by Barry Rubin
Hussain Abdul Hussain gets it. He's one of the most interesting Arab journalists and he also writes in English. His latest article—published in the "Huffington Post"—entitled "Lonely Obama vs. Popular Iran" [but you don't have to use the link as I quoted practically all of it] he points out what the most realistic people and more moderate rulers in the Arabic-speaking world are thinking.
He explains what I've been telling you but since he has "Abdul" in his name perhaps you'll believe it when he says it.
Theme one: Popularity isn't so important in the Middle East:
"A common perception is that under President Barack Obama,
"International relations, however, are about interests, not sweet talk. As Bush went out recruiting allies, and making enemies, Obama lost
Theme two: What is important is that allies believe you will support and protect them. Obama isn't doing that:
Example A, Iraq: "After losing more than 4,300 troops in battle and spending $700 billion [it says trillion but I assume that's a typo] since 2003, America today cannot find a single politician or group that would express gratitude to Americans for ridding Iraq of its ruthless tyrant Saddam Hussein, and allowing these politicians to speak out freely.
"On the contrary, shy of making their excellent backdoor ties with Washington known since they fear Obama will depart Iraq and never look back, Iraqi politicians started expressing dissatisfaction with the United States in public."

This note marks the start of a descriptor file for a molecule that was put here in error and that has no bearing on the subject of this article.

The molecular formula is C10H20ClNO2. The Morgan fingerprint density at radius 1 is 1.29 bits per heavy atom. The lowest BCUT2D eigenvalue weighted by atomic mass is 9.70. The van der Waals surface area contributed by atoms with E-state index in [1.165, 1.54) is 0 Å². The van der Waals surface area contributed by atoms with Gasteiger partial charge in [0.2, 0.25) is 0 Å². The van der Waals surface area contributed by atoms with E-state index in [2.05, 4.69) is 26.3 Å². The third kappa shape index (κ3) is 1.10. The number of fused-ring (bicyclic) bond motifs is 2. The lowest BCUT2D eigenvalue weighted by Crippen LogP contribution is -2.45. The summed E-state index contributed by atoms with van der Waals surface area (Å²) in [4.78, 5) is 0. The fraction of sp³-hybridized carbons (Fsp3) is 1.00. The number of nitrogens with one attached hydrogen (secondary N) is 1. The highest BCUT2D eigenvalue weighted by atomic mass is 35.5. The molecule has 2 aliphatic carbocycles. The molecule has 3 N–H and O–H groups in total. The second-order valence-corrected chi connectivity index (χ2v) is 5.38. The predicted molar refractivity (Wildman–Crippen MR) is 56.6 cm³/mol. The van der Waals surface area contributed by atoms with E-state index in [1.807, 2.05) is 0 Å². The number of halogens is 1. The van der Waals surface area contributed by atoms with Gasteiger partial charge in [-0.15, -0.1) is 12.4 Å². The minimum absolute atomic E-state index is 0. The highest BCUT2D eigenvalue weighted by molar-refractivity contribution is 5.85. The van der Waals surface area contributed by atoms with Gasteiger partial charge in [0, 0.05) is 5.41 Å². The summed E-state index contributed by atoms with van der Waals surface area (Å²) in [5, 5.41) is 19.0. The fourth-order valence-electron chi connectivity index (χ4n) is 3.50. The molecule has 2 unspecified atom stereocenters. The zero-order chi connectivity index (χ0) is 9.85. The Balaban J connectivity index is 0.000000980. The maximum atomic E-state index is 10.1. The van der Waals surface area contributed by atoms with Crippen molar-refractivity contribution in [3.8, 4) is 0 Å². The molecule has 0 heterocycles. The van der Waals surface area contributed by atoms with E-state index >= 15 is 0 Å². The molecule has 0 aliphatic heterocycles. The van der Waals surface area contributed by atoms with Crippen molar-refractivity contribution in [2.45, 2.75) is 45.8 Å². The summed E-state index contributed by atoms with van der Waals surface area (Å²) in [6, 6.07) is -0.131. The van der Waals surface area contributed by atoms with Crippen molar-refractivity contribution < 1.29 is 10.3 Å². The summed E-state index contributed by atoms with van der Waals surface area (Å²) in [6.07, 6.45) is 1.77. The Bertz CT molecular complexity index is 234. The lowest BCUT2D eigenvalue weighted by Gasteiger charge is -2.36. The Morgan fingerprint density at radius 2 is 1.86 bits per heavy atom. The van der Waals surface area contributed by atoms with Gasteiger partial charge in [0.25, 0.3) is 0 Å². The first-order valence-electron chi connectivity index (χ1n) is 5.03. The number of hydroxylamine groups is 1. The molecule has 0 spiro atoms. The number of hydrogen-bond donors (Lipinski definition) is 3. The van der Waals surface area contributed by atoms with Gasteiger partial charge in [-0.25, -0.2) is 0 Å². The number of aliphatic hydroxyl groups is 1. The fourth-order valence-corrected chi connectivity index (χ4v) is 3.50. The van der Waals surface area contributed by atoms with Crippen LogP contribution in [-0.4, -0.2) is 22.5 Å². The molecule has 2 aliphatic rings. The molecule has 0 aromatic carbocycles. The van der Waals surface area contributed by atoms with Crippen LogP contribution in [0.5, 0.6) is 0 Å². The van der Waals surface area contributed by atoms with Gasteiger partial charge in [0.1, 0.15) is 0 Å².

"By the time Obama had made it to the White House, support of America's allies in Lebanon waned since Obama was determined to appease their foes in Syria and Iran. Hariri and Jumblatt were forced to abandon their fight for
You can add in
A good example of the ridiculous weakness of the
Iranian ally A, Hizballah [my preferred transliteration]:
Iranian ally B,
As if to prove the point, immediately after a big American delegation visited
Iranian ally C, Iraqi insurgents:
And here's the bottom line:
"The comparison between
Yes! That's what it's all about. You know, it's an interesting point. Obama and company says we should listen to Muslim and Arab voices.
Ok, but which ones? Not, as they are doing, to the apologists for radicalism and the purveyors of conventional nonsense (all that matters is the Arab-Israeli conflict,
Barry Rubin is director of the Global Research in International Affairs (GLORIA) Center and editor of the Middle East Review of International Affairs (MERIA) Journal.
Copyright - Original materials copyright (c) by the authors.